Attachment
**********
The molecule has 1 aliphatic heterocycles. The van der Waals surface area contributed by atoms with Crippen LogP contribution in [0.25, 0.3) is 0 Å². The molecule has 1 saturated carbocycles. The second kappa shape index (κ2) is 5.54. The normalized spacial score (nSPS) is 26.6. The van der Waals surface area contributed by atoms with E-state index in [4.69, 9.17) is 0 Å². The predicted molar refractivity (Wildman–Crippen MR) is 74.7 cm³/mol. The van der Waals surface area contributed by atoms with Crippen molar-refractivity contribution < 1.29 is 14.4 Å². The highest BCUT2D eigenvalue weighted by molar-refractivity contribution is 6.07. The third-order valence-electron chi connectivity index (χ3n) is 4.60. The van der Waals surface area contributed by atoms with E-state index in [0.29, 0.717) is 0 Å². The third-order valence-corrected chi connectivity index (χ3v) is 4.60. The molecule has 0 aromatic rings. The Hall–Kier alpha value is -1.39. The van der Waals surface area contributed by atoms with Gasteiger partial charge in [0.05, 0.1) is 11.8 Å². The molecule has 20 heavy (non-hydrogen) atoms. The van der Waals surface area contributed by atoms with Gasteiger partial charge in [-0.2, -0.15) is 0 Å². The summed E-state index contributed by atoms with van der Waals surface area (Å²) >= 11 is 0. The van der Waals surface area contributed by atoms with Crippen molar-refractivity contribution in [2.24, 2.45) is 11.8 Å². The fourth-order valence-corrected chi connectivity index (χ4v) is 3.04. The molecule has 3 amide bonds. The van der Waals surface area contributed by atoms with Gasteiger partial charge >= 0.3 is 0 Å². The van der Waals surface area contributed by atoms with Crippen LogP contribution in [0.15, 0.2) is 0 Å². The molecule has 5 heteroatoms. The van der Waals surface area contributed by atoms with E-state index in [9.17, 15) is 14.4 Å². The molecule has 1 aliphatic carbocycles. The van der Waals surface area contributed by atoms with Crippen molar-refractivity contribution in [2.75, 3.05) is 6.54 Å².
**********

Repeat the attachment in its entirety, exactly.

The molecule has 1 aliphatic heterocycles. The van der Waals surface area contributed by atoms with Crippen LogP contribution in [0.25, 0.3) is 0 Å². The molecule has 1 saturated carbocycles. The second kappa shape index (κ2) is 5.54. The normalized spacial score (nSPS) is 26.6. The van der Waals surface area contributed by atoms with E-state index in [4.69, 9.17) is 0 Å². The predicted molar refractivity (Wildman–Crippen MR) is 74.7 cm³/mol. The van der Waals surface area contributed by atoms with Crippen molar-refractivity contribution < 1.29 is 14.4 Å². The highest BCUT2D eigenvalue weighted by molar-refractivity contribution is 6.07. The third-order valence-electron chi connectivity index (χ3n) is 4.60. The van der Waals surface area contributed by atoms with E-state index in [0.29, 0.717) is 0 Å². The third-order valence-corrected chi connectivity index (χ3v) is 4.60. The molecule has 0 aromatic rings. The Hall–Kier alpha value is -1.39. The van der Waals surface area contributed by atoms with Gasteiger partial charge in [0.05, 0.1) is 11.8 Å². The molecule has 20 heavy (non-hydrogen) atoms. The van der Waals surface area contributed by atoms with Gasteiger partial charge in [-0.2, -0.15) is 0 Å². The summed E-state index contributed by atoms with van der Waals surface area (Å²) >= 11 is 0. The van der Waals surface area contributed by atoms with Crippen molar-refractivity contribution in [2.24, 2.45) is 11.8 Å². The fourth-order valence-corrected chi connectivity index (χ4v) is 3.04. The molecule has 3 amide bonds. The van der Waals surface area contributed by atoms with Gasteiger partial charge >= 0.3 is 0 Å². The van der Waals surface area contributed by atoms with Crippen LogP contribution in [0.15, 0.2) is 0 Å². The molecule has 5 heteroatoms. The van der Waals surface area contributed by atoms with E-state index in [9.17, 15) is 14.4 Å². The molecule has 1 aliphatic carbocycles. The van der Waals surface area contributed by atoms with Crippen molar-refractivity contribution in [2.75, 3.05) is 6.54 Å².